Love to take a Bao?

The soft, steamy flavors of Tom’s BaoBao at Harvard Square awakened in me a new appreciation for the diverse cuisines of China. Those with nut allergies often find it daunting to approach Asian restaurants… but Tom’s BaoBao in Harvard Square was absolutely amazing, delicious, and peanut and tree nut free!

Bao or steamed buns are a delicious street food that first appeared over 1,200 years ago in China. These little steamed buns make up some of the most popular recipes of northern China.

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The exact origins of the dish are difficult to trace, although the char Siu bao — named for its use of char Siu pork — was a staple in most dim sum platters served in Chinese tea houses along the Silk Road, serving as an archetype for its many variants over the centuries.

This well-known street food, an ultra-soft white dome, offers a complement of flavors — sweetness and sourness of meat. The pillow like Chinese treats can be either savory or sweet. Sometimes filled with traditional ingredients like pork, chicken, vegetables, or potatoes, they also can be perfect pockets for more adventurous palates when stuffed with tuna or BBQed pigtails! With an edgy twist of Shaoxing wine, mild curry or smoked tofu, charred Shishito peppers, to name a few the recipes tantalize the taste buds!


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Back-To-School Guide

Welcome back #FALFamily! We are so excited to share with you all the amazing projects we’ve been working on for you this Summer.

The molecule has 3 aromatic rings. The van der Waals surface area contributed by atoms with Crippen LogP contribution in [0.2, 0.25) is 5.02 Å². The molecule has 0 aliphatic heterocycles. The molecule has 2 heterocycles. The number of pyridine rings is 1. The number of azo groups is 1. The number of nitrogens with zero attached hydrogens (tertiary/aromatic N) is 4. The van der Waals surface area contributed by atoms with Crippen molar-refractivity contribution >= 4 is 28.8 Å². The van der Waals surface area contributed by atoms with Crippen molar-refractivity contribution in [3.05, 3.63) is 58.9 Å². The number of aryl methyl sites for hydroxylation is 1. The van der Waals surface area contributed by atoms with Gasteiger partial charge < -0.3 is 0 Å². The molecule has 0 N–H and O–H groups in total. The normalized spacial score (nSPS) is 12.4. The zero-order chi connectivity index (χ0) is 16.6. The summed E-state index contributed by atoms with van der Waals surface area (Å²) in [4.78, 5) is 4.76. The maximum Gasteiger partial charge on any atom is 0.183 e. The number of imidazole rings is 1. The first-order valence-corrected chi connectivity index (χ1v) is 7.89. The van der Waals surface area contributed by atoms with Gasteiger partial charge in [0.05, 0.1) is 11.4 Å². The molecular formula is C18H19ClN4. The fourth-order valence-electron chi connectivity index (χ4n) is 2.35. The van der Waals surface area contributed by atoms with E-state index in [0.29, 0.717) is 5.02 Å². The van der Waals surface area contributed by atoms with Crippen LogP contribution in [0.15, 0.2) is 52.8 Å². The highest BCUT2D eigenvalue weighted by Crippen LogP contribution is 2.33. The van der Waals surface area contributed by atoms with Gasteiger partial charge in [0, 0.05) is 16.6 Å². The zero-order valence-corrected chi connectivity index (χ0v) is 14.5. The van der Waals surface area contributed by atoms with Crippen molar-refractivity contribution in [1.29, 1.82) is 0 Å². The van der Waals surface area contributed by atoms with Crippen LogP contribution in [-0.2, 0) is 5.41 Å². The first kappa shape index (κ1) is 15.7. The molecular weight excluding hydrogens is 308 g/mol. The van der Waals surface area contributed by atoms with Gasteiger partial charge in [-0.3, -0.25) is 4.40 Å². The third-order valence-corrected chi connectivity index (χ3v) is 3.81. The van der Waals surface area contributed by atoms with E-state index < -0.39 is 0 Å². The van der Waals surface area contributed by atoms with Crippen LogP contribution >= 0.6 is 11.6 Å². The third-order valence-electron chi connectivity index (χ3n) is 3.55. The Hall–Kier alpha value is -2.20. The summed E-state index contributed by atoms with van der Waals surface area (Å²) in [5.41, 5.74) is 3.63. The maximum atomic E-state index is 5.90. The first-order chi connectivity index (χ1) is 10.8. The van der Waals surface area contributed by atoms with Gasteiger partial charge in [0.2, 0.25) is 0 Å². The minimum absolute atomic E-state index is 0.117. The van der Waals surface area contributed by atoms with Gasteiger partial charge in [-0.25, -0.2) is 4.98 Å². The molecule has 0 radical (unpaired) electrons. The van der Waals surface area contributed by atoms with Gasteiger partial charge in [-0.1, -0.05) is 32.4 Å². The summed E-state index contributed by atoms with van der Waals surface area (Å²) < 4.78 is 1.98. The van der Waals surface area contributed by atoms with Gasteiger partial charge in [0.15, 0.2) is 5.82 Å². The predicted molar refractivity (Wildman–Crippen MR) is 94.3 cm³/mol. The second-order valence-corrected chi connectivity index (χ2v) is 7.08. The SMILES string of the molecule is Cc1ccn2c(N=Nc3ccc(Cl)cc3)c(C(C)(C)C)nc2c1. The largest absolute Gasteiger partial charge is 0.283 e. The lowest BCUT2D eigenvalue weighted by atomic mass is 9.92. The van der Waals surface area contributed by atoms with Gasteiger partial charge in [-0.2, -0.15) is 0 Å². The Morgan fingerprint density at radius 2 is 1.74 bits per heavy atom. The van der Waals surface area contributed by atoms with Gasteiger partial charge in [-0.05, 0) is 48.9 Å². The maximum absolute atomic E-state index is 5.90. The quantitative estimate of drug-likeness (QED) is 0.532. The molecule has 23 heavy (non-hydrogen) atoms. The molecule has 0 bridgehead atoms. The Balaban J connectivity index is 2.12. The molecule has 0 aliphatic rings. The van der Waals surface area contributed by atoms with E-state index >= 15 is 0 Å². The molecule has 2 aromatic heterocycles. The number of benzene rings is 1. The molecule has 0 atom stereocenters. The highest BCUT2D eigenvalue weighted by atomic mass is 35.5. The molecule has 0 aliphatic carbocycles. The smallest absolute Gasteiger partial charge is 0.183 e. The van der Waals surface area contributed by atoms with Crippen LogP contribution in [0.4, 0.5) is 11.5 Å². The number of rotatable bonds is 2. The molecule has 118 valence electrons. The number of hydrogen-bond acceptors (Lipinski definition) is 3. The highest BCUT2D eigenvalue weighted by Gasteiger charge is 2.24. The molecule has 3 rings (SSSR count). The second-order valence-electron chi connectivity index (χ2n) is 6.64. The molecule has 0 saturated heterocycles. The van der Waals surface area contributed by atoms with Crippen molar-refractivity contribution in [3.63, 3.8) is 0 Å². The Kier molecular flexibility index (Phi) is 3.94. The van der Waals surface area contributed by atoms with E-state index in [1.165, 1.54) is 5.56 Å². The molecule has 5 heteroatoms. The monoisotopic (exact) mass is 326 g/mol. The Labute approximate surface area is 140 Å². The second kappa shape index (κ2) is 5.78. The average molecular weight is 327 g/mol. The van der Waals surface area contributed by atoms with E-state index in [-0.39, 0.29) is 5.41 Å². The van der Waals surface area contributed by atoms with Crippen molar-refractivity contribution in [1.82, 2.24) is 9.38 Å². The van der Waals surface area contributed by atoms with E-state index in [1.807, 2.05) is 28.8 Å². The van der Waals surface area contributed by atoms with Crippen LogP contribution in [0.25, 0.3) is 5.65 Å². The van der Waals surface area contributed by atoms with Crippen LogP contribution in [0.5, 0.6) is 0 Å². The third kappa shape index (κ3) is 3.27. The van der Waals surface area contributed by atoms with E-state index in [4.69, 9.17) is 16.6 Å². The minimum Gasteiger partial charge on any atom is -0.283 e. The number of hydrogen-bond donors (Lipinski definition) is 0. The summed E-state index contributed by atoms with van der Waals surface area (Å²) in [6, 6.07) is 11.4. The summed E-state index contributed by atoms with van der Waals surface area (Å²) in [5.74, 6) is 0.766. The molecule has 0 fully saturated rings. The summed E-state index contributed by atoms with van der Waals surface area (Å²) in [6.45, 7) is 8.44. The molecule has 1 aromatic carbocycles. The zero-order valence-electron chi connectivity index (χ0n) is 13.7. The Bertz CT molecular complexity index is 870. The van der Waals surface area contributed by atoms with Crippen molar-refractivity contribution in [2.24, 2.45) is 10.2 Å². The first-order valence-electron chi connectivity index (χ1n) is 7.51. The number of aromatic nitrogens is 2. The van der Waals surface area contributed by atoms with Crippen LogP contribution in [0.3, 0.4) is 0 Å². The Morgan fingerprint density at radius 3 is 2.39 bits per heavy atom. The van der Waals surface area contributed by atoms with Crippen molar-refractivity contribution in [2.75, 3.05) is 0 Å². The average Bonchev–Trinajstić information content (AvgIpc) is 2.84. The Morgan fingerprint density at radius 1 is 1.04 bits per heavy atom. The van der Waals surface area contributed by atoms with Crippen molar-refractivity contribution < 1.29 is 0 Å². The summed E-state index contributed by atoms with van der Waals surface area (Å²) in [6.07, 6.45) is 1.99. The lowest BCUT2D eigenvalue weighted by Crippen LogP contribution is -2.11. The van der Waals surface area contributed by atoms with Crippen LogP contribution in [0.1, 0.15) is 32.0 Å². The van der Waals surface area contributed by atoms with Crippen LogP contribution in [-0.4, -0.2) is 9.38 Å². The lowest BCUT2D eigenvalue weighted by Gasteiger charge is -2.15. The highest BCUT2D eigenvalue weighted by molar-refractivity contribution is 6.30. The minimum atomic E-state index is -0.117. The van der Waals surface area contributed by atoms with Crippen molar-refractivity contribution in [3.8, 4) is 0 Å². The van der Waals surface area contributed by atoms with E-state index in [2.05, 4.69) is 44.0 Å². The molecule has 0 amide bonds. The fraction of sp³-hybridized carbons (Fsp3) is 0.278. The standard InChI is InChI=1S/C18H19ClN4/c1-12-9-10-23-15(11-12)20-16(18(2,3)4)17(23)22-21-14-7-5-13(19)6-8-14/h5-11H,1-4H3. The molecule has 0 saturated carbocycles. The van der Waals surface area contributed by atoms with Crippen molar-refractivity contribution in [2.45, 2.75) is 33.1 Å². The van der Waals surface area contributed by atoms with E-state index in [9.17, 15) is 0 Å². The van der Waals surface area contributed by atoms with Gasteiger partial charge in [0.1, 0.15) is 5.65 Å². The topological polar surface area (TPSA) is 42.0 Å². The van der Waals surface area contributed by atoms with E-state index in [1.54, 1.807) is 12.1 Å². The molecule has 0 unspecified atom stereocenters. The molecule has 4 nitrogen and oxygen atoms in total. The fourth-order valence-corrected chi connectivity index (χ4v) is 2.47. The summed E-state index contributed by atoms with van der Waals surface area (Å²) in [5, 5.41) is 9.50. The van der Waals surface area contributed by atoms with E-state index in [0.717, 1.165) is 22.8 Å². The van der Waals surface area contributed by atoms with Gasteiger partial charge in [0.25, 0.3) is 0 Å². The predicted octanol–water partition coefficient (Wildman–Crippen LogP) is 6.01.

Are you ready for school to start?! Click here for our ULTIMATE BACK TO SCHOOL GUIDE, designed to help answer any and all of your questions! Enjoy 🙂


PLEASE SHARE TO RAISE AWARENESS…YOU ARE A FOOD ALLERGY ADVOCATE!!

Tweet us: @AllergySmartz

Instagram us: @AllergySmartz

Facebook us: facebook.com/AllergySmartz

Email us: allergysmartz@gmail.com

Comment right here on WordPress!

Going to College #2

Attention College Bound Students!!
Have you heard of the FARE College Food Allergy Program?

FARE started a campaign in 2014 to not only help educate college staff on how to best accommodate children with food allergies, but also compile a database so prospective students can learn how each college plans to handle food allergies.

This new database is expected to be available by late 2016/early 2017.

For more information, visit: http://www.foodallergy.org/collegeprogram

If you’re heading off to college sooner than the database release, reach out to the colleges you’re considering for more information!

Many colleges already have established programs (such as mandatory staff trainings and additional allergen-free dining facilities) to ensure that their students with allergies can have a fun and safe time on campus.

Stay tuned for next week’s post: Allergy-Safe Airlines! More Going to College posts are on the way too!

Going to College #1

Hey #FAL Family!

Are you ready? Here’s the post you’ve been waiting for – the first in our Going to College series! These posts will be scattered throughout other helpful posts as well!

Once you have calmed down after the high of your acceptance to your dream school you should start planning for the upcoming events. Admitted students day, orientation, and all the other events the school will plan to convince you to attend their institution.

Whether it’s food trucks on grounds or access to their own cafeteria the school will set up food for the day. Reach out to the adults in charge of the event and/or the dining staff to make sure there’ll be something safe for you to eat!

Recently, Shirali (our chief writer) attended UVA Engineering admitted students day. UVA had organized for the students to have a free lunch in their cafeterias. After talking to dining services we were thrilled to find out that nothing with nuts was being served in the dining hall that day.